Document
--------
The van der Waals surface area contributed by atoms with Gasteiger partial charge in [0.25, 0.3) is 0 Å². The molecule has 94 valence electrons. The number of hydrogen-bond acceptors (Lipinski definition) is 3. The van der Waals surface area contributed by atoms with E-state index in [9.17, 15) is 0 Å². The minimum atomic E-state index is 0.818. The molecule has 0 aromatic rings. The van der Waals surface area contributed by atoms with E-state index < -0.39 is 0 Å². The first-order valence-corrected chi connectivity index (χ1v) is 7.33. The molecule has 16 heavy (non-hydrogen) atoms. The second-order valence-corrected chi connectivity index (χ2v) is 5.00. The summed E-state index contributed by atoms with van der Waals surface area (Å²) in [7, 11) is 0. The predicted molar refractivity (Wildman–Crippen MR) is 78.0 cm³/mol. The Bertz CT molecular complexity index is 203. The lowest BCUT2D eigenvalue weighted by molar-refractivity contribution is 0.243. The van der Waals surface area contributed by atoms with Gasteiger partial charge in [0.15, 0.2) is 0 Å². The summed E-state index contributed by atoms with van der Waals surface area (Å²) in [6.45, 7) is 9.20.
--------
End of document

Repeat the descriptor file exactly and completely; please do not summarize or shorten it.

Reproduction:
The van der Waals surface area contributed by atoms with Gasteiger partial charge in [0.25, 0.3) is 0 Å². The molecule has 94 valence electrons. The number of hydrogen-bond acceptors (Lipinski definition) is 3. The van der Waals surface area contributed by atoms with E-state index in [9.17, 15) is 0 Å². The minimum atomic E-state index is 0.818. The molecule has 0 aromatic rings. The van der Waals surface area contributed by atoms with E-state index < -0.39 is 0 Å². The first-order valence-corrected chi connectivity index (χ1v) is 7.33. The molecule has 16 heavy (non-hydrogen) atoms. The second-order valence-corrected chi connectivity index (χ2v) is 5.00. The summed E-state index contributed by atoms with van der Waals surface area (Å²) in [7, 11) is 0. The predicted molar refractivity (Wildman–Crippen MR) is 78.0 cm³/mol. The Bertz CT molecular complexity index is 203. The lowest BCUT2D eigenvalue weighted by molar-refractivity contribution is 0.243. The van der Waals surface area contributed by atoms with Gasteiger partial charge in [0.15, 0.2) is 0 Å². The summed E-state index contributed by atoms with van der Waals surface area (Å²) in [6.45, 7) is 9.20.